By the time of the Public Hearing at the MCAD, which lasted five days, three years had passed since Schillace had been terminated, and St. Martin and Russo had pled guilty to stealing HOT equipment and re-selling it – from the home shared by St. Martin and Schillace, no less. What might be characterized as a gross understatement, the Hearing Officer acknowledged that "Enos was understandably furious at Schillace, St. Martin and Russo" under the circumstances. Unfortunately for HOT, because it did not discover the criminal enterprise until after all three had left the Company, that evidence was not relevant to the retaliation claim.

Company President Not Believed

The Hearing Officer found that there "was ample evidence from supervisors and colleagues that Complainant’s attitude, behavior and performance were lacking in some respects as reflected in the 90-day evaluation" presented to her by her supervisors. However, the Hearing Officer also rejected the Company’s position "that it was merely a coincidence that her 90-day review followed close on the heels of St. Martin’s complaint."

Damaging to the Company’s and Enos’ defense was the testimony of Schillace’s direct supervisor that her manager, and her manager’s manager, had "convinced" her that termination was appropriate. The supervisor also testified that she would not have recommended termination, but that the discussions with her two managers "caused her to change her mind." Enos denied any involvement in the decisions to discipline or terminate Schillace. The Hearing Officer simply did not believe him. The Hearing Officer concluded that Enos: (1) was angry with St. Martin for filing his retaliation complaint, (2) had stared at Complainant in an intimidating fashion because he was so angry at St. Martin, and (3) had driven the decision to terminate Schillace because of her relationship to St. Martin.

Employee’s "Lost Pay" More than Double Her Actual Earnings

Schillace had worked 20-25 hours per week (for less than 90 days) earning $10.00 per hour, which means that her total earnings as a HOT employee were in the $3,000 range. She remained unemployed for ten months after the termination. The Hearing Officer found that her lost pay damages were $8,000.

Welfare as Mitigation

Schillace received welfare benefits of $500/month and food stamps but did not receive unemployment benefits. (The unstated implication is that she was denied unemployment compensation benefits. It is a rare case, indeed, where the Complainant is denied unemployment compensation benefits but prevails on her Title VII claim.) The Hearing Officer reduced the lost pay claim to $4,000 because of the public assistance benefits she had received during her period of employment.

Emotional Distress Damages Awarded in Spite of the Facts

Schillace testified that she "suffered great emotional distress after her termination, could not eat or sleep, was anxious and frightened, did not want to get out of bed and could not care for her two small children." She claimed that the stress of her termination was a primary factor in her break-up with St. Martin. She also testified that she had sought psychiatric treatment on several occasions prior to her employment at HOT. She testified that St. Martin’s arrest and trial and her break-up with him did not significantly contribute to her emotional distress. The Hearing Officer did not believe her, stating: "In October of 2012, New Bedford law enforcement officers raided her and St. Martin’s with search warrants looking for St. Martin, threatened to arrest her if she did not cooperate, and seized their computer and cameras. St. Martin was arrested and taken away in handcuffs on that occasion. He was later charged and pled guilty to embezzling medical equipment and computer crimes."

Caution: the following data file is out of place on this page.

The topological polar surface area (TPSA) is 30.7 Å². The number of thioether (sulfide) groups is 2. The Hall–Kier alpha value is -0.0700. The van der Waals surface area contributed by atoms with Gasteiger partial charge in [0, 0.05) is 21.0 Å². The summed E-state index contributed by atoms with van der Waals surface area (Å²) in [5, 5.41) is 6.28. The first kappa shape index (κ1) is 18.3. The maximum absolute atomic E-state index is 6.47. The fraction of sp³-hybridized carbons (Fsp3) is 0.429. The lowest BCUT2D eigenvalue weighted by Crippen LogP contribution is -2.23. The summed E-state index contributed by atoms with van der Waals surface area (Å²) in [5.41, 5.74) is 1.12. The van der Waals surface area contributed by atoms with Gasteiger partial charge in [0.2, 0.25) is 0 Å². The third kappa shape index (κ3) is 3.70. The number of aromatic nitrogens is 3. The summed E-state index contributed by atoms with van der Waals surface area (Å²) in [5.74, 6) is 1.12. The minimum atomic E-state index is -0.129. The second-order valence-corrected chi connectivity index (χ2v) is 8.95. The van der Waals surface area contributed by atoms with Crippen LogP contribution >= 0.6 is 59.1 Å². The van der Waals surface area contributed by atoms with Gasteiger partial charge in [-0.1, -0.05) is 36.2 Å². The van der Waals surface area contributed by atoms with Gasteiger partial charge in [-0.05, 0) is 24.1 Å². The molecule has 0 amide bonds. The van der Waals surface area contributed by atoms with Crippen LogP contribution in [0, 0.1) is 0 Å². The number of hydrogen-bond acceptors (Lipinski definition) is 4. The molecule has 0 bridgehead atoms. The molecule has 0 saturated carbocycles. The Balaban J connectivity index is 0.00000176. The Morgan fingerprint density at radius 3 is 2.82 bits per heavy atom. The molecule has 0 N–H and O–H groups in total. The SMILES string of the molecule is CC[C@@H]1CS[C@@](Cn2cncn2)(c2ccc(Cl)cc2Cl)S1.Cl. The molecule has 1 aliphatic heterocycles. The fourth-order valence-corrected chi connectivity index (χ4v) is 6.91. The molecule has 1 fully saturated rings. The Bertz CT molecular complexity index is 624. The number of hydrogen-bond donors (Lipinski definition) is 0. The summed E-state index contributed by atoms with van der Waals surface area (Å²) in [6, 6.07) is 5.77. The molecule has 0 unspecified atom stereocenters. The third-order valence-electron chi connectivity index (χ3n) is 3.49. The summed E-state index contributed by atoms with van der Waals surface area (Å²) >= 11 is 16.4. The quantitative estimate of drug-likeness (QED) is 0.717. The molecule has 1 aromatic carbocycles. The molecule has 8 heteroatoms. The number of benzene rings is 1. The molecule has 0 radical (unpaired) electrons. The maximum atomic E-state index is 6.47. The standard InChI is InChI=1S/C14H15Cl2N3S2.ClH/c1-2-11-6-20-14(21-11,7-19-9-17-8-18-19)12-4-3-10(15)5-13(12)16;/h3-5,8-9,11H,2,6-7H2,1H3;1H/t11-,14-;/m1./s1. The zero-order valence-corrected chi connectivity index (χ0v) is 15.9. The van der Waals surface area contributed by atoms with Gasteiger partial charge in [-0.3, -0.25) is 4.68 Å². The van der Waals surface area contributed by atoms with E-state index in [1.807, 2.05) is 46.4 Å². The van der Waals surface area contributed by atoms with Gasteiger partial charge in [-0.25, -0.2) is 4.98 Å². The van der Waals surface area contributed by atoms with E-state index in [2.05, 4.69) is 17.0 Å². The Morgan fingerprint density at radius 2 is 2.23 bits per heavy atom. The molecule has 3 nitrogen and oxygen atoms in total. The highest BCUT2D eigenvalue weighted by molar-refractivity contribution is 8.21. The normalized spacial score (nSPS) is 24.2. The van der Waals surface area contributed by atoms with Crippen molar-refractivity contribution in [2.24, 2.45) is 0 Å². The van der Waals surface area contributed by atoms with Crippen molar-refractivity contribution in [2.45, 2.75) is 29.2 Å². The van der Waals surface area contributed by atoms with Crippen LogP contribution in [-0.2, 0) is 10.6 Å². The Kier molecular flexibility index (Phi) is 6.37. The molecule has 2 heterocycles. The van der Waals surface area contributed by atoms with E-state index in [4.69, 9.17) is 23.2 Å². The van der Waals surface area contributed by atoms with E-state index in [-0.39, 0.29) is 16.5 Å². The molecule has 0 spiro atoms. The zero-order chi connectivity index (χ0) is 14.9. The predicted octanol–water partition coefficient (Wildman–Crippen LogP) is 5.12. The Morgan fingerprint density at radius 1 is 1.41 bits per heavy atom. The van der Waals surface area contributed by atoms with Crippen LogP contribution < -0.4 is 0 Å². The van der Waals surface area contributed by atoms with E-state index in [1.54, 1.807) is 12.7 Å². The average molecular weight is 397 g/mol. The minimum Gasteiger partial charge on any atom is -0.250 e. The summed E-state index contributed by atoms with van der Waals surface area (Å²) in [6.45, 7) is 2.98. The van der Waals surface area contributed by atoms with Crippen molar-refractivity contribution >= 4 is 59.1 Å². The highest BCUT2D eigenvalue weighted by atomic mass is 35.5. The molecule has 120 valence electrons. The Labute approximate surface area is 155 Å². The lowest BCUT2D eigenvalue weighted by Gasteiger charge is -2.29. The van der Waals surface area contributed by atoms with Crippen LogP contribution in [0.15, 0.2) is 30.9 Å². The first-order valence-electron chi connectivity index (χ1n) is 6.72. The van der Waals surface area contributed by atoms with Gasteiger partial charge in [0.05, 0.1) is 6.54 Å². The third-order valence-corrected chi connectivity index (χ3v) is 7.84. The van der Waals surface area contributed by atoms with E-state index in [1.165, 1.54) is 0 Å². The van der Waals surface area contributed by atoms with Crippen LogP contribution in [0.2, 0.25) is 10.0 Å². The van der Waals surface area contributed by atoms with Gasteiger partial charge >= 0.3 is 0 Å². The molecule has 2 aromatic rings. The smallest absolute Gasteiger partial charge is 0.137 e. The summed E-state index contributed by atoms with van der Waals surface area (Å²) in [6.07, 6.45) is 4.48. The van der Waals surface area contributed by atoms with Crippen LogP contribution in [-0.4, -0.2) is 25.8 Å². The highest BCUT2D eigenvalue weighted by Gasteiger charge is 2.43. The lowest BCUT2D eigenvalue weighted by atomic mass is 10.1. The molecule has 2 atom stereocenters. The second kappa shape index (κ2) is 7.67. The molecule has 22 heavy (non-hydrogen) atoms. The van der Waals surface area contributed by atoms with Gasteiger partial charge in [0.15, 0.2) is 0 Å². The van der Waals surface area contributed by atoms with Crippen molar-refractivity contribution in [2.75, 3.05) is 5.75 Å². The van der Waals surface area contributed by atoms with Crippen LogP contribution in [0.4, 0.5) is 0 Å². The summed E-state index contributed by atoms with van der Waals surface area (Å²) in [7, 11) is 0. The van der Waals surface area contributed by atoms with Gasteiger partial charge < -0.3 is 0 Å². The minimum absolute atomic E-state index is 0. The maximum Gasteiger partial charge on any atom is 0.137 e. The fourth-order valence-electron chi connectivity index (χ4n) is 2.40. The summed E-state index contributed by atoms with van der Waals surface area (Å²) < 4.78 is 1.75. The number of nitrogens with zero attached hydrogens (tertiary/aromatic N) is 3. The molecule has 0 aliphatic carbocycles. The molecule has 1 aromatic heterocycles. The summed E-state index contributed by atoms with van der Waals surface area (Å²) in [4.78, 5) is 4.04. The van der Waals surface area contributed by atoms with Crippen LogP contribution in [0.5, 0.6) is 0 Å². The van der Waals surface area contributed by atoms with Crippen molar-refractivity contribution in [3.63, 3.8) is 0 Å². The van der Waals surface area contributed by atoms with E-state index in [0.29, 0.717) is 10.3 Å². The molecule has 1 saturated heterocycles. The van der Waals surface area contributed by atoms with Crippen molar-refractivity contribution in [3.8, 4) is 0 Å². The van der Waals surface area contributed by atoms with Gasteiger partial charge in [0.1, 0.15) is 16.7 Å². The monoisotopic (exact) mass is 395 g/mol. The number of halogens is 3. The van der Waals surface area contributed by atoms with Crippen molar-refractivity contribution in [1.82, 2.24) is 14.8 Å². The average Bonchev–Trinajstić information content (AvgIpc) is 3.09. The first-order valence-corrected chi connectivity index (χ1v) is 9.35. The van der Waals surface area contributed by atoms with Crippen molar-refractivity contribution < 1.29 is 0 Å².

And yet: the Hearing Officer awarded $5,000 in emotional distress damages resulting from her termination! (She must have really disliked the Company President.)

Damages Award Triple Actual Earnings

This is a relatively small case in the litigation world. But it illustrates how damages can mount up. Here, the lost pay plus emotional distress award was triple this probationary employee’s actual earnings, before interest and attorney’s fees were accounted for.

Beware of Interest Awards

The Hearing Officer awarded interest from the date of the complaint (three and one-half years earlier) at TWELVE PERCENT, as provided under Massachusetts law, on the total award of $9,000, accruing until the judgment is paid.

… and Attorney’s Fees

were also awarded, though not included in the reported decision. The attorney’s fees award, undoubtedly, will be many multiples of the damages award.

Take Aways

Tell the truth. As a disciplinary and termination process evolves, be aware that how, when and by whom the decision to discipline/terminate was arrived at is part of the story that will be told at trial. Too many times, we have cases in which it is difficult for us, even as defense lawyers, to determine how and by whom the termination decision was made.

Be aware that an employee who supports another employee’s complaint of discrimination or retaliation cannot be discriminated or retaliated against. An employee with a close personal relationship to the employee engaging in protected activity may have a basis for a retaliation claim, even if she does not engage in protected activity herself.

Understand that an "adverse employment action" broadly includes any conduct that might discourage an employee from making or supporting a Charge of discrimination.

Make sure all discipline is supported by legitimate, nondiscriminatory reasons, and that the otherwise supportable action is not tainted by a discriminatory motive.

Be aware that the 20-20 hindsight review of your disciplinary actions by the EEOC, MCAD, CHRO, or state or federal court, may not take place for several years afterward.

Do a thorough vetting of applicants before you hire. Consider offering a modest severance payment, even for a probationary employee, in exchange for a release when you let employees go.

If you have any questions, please contact Barry J. Waters at 203.772.7719 or